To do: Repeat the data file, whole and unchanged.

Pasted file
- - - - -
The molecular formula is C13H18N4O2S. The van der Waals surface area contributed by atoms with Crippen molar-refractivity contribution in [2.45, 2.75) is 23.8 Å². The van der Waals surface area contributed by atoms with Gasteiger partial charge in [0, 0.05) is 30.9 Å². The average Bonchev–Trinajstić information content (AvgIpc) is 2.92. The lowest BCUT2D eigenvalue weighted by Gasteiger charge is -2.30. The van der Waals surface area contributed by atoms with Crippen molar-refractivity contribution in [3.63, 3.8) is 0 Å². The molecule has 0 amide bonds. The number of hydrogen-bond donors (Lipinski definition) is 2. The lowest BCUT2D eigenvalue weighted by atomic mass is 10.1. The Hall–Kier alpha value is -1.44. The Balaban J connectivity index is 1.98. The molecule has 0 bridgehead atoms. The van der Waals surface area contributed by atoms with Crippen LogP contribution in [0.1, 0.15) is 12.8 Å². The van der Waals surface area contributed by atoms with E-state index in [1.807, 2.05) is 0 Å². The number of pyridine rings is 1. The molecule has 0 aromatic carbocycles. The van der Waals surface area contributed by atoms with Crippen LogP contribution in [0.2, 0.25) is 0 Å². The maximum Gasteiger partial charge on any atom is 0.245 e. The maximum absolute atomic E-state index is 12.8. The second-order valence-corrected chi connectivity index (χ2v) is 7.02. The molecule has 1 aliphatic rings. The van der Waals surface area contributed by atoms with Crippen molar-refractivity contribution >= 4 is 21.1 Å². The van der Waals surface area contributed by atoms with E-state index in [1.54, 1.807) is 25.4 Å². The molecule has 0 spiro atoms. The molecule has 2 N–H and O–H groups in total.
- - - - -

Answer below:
The molecular formula is C13H18N4O2S. The van der Waals surface area contributed by atoms with Crippen molar-refractivity contribution in [2.45, 2.75) is 23.8 Å². The van der Waals surface area contributed by atoms with Gasteiger partial charge in [0, 0.05) is 30.9 Å². The average Bonchev–Trinajstić information content (AvgIpc) is 2.92. The lowest BCUT2D eigenvalue weighted by Gasteiger charge is -2.30. The van der Waals surface area contributed by atoms with Crippen molar-refractivity contribution in [3.63, 3.8) is 0 Å². The molecule has 0 amide bonds. The number of hydrogen-bond donors (Lipinski definition) is 2. The lowest BCUT2D eigenvalue weighted by atomic mass is 10.1. The Hall–Kier alpha value is -1.44. The Balaban J connectivity index is 1.98. The molecule has 0 bridgehead atoms. The van der Waals surface area contributed by atoms with Crippen LogP contribution in [0.1, 0.15) is 12.8 Å². The van der Waals surface area contributed by atoms with E-state index in [1.807, 2.05) is 0 Å². The number of pyridine rings is 1. The molecule has 0 aromatic carbocycles. The van der Waals surface area contributed by atoms with Crippen LogP contribution in [0.2, 0.25) is 0 Å². The maximum Gasteiger partial charge on any atom is 0.245 e. The maximum absolute atomic E-state index is 12.8. The second-order valence-corrected chi connectivity index (χ2v) is 7.02. The molecule has 1 aliphatic rings. The van der Waals surface area contributed by atoms with Crippen molar-refractivity contribution >= 4 is 21.1 Å². The van der Waals surface area contributed by atoms with E-state index in [1.54, 1.807) is 25.4 Å². The molecule has 0 spiro atoms. The molecule has 2 N–H and O–H groups in total.